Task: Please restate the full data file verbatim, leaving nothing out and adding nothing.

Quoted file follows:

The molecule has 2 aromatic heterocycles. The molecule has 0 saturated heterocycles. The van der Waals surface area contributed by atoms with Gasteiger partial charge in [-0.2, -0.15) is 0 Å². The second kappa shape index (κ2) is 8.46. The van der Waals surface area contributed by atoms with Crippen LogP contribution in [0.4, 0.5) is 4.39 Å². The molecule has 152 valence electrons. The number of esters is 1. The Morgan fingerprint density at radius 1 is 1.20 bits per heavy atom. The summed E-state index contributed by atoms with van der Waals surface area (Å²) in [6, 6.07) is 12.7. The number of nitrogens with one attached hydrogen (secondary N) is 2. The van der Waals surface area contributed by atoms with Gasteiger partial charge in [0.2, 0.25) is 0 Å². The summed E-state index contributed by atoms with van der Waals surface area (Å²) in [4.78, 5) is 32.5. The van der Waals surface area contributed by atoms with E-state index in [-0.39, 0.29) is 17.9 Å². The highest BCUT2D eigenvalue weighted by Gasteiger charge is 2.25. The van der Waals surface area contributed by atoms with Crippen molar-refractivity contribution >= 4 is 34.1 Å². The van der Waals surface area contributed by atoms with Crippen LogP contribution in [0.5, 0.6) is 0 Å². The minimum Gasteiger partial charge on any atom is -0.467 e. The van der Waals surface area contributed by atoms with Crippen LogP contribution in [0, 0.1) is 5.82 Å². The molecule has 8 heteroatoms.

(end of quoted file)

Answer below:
The molecule has 2 aromatic heterocycles. The molecule has 0 saturated heterocycles. The van der Waals surface area contributed by atoms with Gasteiger partial charge in [-0.2, -0.15) is 0 Å². The second kappa shape index (κ2) is 8.46. The van der Waals surface area contributed by atoms with Crippen LogP contribution in [0.4, 0.5) is 4.39 Å². The molecule has 152 valence electrons. The number of esters is 1. The Morgan fingerprint density at radius 1 is 1.20 bits per heavy atom. The summed E-state index contributed by atoms with van der Waals surface area (Å²) in [6, 6.07) is 12.7. The number of nitrogens with one attached hydrogen (secondary N) is 2. The van der Waals surface area contributed by atoms with Gasteiger partial charge in [0.2, 0.25) is 0 Å². The summed E-state index contributed by atoms with van der Waals surface area (Å²) in [4.78, 5) is 32.5. The van der Waals surface area contributed by atoms with E-state index in [-0.39, 0.29) is 17.9 Å². The highest BCUT2D eigenvalue weighted by Gasteiger charge is 2.25. The van der Waals surface area contributed by atoms with Crippen molar-refractivity contribution >= 4 is 34.1 Å². The van der Waals surface area contributed by atoms with Crippen LogP contribution in [0.5, 0.6) is 0 Å². The minimum Gasteiger partial charge on any atom is -0.467 e. The van der Waals surface area contributed by atoms with Crippen LogP contribution in [0, 0.1) is 5.82 Å². The molecule has 8 heteroatoms.